Control room design standards often focus on function, traffic flow, and technology. Many times the design leaves out the one factor that is one of the most important: comfort. Here’s why it’s so critical and why you should incorporate it into your control room design.
A Chair Is More Than a Seat
A chair you sit on at a table for a half an hour while you eat lunch does not have an impact on your day. The seats you choose for your technicians to sit in for hours on end during a typical shift, however, can have an impact their day. Furthermore, the seats can impact their health, physical well-being, and ability to perform their job functions.
The wrong seat can take a toll on an operator. It can cause back pain, joint pain, and fatigue. It’s hard to focus on the task at hand when you’re experiencing discomfort. The seats you select for your control room need to provide comfort and support. In addition, it should have ergonomic positioning to allow each technician to work without the distraction of aches and soreness.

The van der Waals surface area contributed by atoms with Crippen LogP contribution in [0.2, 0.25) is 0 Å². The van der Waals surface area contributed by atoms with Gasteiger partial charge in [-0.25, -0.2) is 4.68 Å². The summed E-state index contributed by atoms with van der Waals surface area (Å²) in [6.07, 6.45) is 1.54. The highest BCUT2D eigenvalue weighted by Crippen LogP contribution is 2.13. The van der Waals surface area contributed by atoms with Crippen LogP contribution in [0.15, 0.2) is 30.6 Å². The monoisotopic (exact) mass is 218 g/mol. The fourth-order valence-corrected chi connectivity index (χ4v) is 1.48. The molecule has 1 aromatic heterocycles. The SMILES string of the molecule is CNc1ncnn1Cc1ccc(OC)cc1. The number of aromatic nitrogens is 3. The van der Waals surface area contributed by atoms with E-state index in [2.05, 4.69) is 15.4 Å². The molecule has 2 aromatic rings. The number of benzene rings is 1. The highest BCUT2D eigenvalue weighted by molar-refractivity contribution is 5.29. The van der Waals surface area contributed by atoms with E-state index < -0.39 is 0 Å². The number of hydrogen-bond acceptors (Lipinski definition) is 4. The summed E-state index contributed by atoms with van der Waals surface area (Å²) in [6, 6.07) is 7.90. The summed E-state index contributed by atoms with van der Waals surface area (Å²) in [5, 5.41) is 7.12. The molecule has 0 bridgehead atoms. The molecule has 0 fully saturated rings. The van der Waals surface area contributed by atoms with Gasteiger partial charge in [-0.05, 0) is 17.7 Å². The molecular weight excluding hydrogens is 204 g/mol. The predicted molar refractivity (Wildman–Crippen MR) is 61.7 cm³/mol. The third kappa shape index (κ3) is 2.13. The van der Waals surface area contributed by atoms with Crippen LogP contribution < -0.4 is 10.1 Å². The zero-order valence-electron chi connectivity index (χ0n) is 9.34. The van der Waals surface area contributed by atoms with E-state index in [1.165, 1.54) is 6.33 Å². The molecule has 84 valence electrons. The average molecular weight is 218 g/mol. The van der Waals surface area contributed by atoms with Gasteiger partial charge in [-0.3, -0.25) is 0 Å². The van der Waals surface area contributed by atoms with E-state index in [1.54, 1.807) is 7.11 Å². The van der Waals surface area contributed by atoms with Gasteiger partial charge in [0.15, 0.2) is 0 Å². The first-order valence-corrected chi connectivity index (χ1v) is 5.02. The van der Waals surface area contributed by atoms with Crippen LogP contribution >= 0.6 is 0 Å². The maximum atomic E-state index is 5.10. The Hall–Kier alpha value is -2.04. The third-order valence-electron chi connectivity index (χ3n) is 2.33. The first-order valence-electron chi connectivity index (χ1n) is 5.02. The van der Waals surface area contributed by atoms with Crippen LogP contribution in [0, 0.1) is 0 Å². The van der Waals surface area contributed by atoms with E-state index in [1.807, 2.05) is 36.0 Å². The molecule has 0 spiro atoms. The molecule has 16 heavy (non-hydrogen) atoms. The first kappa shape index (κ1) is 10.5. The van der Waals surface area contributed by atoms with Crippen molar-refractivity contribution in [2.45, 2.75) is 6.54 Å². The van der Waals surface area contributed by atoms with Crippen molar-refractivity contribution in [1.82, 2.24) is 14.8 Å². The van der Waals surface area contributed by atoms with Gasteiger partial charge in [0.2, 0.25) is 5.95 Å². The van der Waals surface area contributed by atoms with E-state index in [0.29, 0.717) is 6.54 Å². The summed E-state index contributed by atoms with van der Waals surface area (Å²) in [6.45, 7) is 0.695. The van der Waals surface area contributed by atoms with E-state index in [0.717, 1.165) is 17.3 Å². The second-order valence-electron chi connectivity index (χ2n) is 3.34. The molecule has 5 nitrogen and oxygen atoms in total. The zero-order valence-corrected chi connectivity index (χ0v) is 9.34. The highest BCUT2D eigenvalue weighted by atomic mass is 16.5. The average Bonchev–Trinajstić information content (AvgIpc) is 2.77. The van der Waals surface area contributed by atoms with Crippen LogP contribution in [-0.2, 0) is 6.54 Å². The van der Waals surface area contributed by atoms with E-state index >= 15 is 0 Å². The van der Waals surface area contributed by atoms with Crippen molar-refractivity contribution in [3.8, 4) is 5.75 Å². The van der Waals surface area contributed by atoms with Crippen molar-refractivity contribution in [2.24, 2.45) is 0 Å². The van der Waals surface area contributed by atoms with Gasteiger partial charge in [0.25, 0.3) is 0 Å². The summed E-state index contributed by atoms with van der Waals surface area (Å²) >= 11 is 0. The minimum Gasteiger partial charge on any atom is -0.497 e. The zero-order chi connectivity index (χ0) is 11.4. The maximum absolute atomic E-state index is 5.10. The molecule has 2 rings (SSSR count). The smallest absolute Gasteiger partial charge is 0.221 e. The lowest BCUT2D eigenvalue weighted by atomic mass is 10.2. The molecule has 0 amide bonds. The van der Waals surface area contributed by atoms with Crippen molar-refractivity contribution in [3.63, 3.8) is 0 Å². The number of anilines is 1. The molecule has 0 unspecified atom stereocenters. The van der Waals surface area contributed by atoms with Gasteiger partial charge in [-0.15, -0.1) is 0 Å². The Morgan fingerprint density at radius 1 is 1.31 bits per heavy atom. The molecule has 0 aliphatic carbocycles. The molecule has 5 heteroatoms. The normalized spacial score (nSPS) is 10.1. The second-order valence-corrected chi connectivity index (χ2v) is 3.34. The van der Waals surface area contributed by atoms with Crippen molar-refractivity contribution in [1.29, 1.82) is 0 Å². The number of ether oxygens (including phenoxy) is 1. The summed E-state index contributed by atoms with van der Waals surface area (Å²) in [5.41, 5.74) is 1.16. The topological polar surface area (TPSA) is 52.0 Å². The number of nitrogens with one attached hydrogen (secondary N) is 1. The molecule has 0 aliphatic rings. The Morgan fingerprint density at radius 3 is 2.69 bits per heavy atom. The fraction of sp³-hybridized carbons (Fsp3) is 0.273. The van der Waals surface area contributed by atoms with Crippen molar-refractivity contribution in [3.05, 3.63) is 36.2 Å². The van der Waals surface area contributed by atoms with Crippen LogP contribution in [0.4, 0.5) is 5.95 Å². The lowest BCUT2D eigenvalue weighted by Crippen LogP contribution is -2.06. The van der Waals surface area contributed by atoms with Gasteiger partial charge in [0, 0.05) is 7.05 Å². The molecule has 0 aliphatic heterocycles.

Reach for It
Repetitive motion injuries are among the most common reasons for workman’s compensation claims. However, you can avoid them. Reach is a huge contributing factor. This is why workspace set-up, technology, and furniture placement is so critical in a control room.
Everything needs to be within easy reach to avoid stretching, pulling, and repetitive motions. Things as simple as proper keyboard and mouse placement can result in a drop in workplace injuries. The furniture you incorporate into your control room design will enable you to manage workspace functionality and comfort. It will help you avoid injuries and increase comfort and productivity.
It’s All About the Placement
When it comes to comfort in a control room, placement of your control room consoles and technical furniture is key. It’s not just about where you put the chair, or how far away the monitor is from the operator. It’s also about the room’s layout. In addition, where the work spaces are in relation to the video wall and other technology and how far apart the operators are is also important.
Control room layout, when done right, can help promote communication, collaboration, and easy access to equipment and personnel. This includes not only the location of workstations but also factors such as desk height, lighting, and acoustics. All of these play a part in the comfort of the staff while working in the room on a daily basis.
For your control room to be effective and functional, it has to have more than just state of the art technology. Comfort for the individuals that work in the room and who are responsible for making it run should be a primary consideration. To make sure you’ve got comfort at the top of the priority list and that you get it right while setting your control room design standards, talk to our team at Fountainhead Control Rooms.